re: the above ranting about mic jacks: I have a pair of T21 with mic *and* line-in next to the headphone jack in the hard drive cover, so this being a new normal is just really rather sad. In my modernish laptop, my *headphone* jack only kicks on after a reboot if I hibernate and resume once. I love to download a 100MB driver package just to find out its muffler bearings are crooked so they muffle everything and none of the optional-update similarly large Realtek packages from MS that pop up from time to time have helped. Only In Windows(TM). My main OS doesn't believe in such nonsense and it always worked.
I've seen blue lights, even on ~10-yr-old HPs, but if the light is controlled by the driver instead of the camera's USB interface, I wouldn't trust it. I had a guy at Worst Buy try to tell us it was triggered by sensing current being used in the module, and so a solid indicator of being watched. Probably hearsay.
At least that wasn't before the conference went live.
Most video or tele-conferences seems to have a Dabbs presenter who cares so little about others that they couldn't be bothered to prepare and tries to connect just minutes before the conference goes live. It gets even worst when not caring to prepare includes a disdain for the technology being used and lies about what they are doing.
This also happens in meetings when people want to bring and use their own laptop or phone at meetings.
Meanwhile it is because of the many Dabbs out there that everybody has to connect long before the conference goes live, which is a huge waste of time for the majority that actually prepare.
My response when it comes to running meetings is Draconian rules and lots of prep. Last conference we got the room for two days and one night, set everything up, redundant hardware, timed everything, had a plan to handle any failure or incident including fire and black out. Others hate it, but I've had major incidents occur unnoticed and my meetings ended on time with all targets met.
Of course it means I and other team members cannot be the hero's created when lack of a plan creates chaos but that was fine with me. Though I have watched others create the chaos, let it cause huge delays and costs, and then fix the chaos they created and get promotions. So there is something to be said for letting a meeting fall apart due to lots of Dabbs and saving it at the last moment.
-or maybe if it's that easy to get things wrong, then the technology involved isn't properly up to the mark yet?
I've seen video conferencing go from something dismissed as being from the realms of SF (ie: in your dreams sunshine') by management through 'Ooh, we must embrace the shiny!' irrespective of how well it works, to the current almost-but-not-quite sorted situation where it's certainly possible to do decent video conferencing, but it's also way too easy to screw it up, too (asid from leaving lens caps on. That's just unavoidable human frailty).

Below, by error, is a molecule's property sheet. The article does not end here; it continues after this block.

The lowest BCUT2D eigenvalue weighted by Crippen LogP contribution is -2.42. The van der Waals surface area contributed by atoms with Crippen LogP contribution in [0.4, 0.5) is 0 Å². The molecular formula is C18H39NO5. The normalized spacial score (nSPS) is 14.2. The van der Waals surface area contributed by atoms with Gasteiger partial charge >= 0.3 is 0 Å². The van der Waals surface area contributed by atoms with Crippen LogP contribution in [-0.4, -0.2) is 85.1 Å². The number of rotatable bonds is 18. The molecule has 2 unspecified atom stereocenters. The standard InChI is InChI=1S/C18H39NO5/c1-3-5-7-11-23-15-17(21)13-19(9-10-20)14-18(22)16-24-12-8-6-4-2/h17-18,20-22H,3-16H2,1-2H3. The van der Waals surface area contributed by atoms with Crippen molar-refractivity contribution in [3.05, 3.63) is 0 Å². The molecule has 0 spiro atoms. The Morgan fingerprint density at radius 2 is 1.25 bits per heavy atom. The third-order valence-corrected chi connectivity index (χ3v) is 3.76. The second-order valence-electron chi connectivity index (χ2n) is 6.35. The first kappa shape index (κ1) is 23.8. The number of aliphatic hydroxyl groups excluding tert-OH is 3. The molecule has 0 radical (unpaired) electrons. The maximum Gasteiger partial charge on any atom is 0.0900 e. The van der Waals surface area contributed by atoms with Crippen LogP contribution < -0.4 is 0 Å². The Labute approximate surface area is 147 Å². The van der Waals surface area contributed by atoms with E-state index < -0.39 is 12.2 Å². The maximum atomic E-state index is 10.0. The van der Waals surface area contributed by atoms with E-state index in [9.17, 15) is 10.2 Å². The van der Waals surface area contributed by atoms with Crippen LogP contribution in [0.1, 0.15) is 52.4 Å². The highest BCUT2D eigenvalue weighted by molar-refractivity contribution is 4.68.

Bit like all things IT really. In my twenties, I had a pocket computer that ran for months on three button batteries which gave you a whole 1.4K of RAM to program in BASIC. I dreamt of one day having a machine of about the power of a Raspberry Pi in a format the size of a paperback book, with many megabytes of storage, and maybe it'd have a radio phone attachment too. Wild dreams, eh? Most closely approached in the venerable (but still wonderful IMO) Psion Organiser.
Now we have 'phones' that exceed my wildest dreams in potential capability but that need continual recharging because of all the crap foisted upon us by phone manufacturers and operators, who also both seem to think that the thing you purchased is theirs to control, not yours. Meh. I'm still waiting for my dream pocket computer (and yes, I've heard of the Pocket CHIP, ta, and it'd need an LED or leccy paper display and a considerably longer battery life to meet my required specs)!
As for the net itself - I remember using Fidonet and trying to imagine what it could be like if computer networking really took off in a big way. Not sure what I imagined back then, it;s been drowned out by all this (waves hand around), the best bits of which are El Reg, iPlayer, roller derby videos and cute cat videos IMNSHO. As for all the rest of it - meh. :-}
I've never had to remove the label over my webcam, I don't know if it will come off any more..
Most controlled conference calls I've been on have been with the Home Office. No prisoners taken by the host, what she said went with no waffle, that was all saved for p2p conversations afterwards.
I remove the "webcam" option when I buy new notebooks. Sometimes I even have to pay more(!), but I haven't missed it.
I web-conference a lot, but what people need to see are the documents we are working on or the slides we are talking about. My ugly mug is hardly critical to the conversation....
A nice physical switch should be right next to all web cams as a matter of course. Of course some vendor will just make the switch a digital input that tells the computer to disable the camera, but at least it would be a switch.
Ideally it would make the light next to the camera go green. When the camera is "activated" the tally light would go red, of course. Maybe a manufacturer is listening, but I have doubts.